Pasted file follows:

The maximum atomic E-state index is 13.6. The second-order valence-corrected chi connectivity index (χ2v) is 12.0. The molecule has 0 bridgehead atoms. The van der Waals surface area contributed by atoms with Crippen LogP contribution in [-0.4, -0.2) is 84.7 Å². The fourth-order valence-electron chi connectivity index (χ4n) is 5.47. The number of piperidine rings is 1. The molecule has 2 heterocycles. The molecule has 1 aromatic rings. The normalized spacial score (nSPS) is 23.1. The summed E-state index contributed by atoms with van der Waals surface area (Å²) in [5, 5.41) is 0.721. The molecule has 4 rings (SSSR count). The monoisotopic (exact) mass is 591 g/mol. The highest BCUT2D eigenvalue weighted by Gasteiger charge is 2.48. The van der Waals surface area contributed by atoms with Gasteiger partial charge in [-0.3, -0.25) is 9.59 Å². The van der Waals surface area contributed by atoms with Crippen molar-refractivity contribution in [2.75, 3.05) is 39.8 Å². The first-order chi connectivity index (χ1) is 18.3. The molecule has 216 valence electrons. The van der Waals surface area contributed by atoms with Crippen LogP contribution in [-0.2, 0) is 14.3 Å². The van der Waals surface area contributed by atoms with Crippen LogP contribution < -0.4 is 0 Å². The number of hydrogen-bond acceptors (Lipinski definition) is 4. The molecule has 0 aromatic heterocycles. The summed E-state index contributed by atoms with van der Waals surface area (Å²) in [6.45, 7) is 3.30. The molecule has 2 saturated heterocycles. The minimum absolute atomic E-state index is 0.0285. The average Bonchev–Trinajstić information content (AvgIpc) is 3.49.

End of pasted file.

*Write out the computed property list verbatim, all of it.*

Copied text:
The maximum atomic E-state index is 13.6. The second-order valence-corrected chi connectivity index (χ2v) is 12.0. The molecule has 0 bridgehead atoms. The van der Waals surface area contributed by atoms with Crippen LogP contribution in [-0.4, -0.2) is 84.7 Å². The fourth-order valence-electron chi connectivity index (χ4n) is 5.47. The number of piperidine rings is 1. The molecule has 2 heterocycles. The molecule has 1 aromatic rings. The normalized spacial score (nSPS) is 23.1. The summed E-state index contributed by atoms with van der Waals surface area (Å²) in [5, 5.41) is 0.721. The molecule has 4 rings (SSSR count). The monoisotopic (exact) mass is 591 g/mol. The highest BCUT2D eigenvalue weighted by Gasteiger charge is 2.48. The van der Waals surface area contributed by atoms with Gasteiger partial charge in [-0.3, -0.25) is 9.59 Å². The van der Waals surface area contributed by atoms with Crippen molar-refractivity contribution in [2.75, 3.05) is 39.8 Å². The first-order chi connectivity index (χ1) is 18.3. The molecule has 216 valence electrons. The van der Waals surface area contributed by atoms with Crippen LogP contribution in [-0.2, 0) is 14.3 Å². The van der Waals surface area contributed by atoms with Crippen LogP contribution < -0.4 is 0 Å². The number of hydrogen-bond acceptors (Lipinski definition) is 4. The molecule has 0 aromatic heterocycles. The summed E-state index contributed by atoms with van der Waals surface area (Å²) in [6.45, 7) is 3.30. The molecule has 2 saturated heterocycles. The minimum absolute atomic E-state index is 0.0285. The average Bonchev–Trinajstić information content (AvgIpc) is 3.49.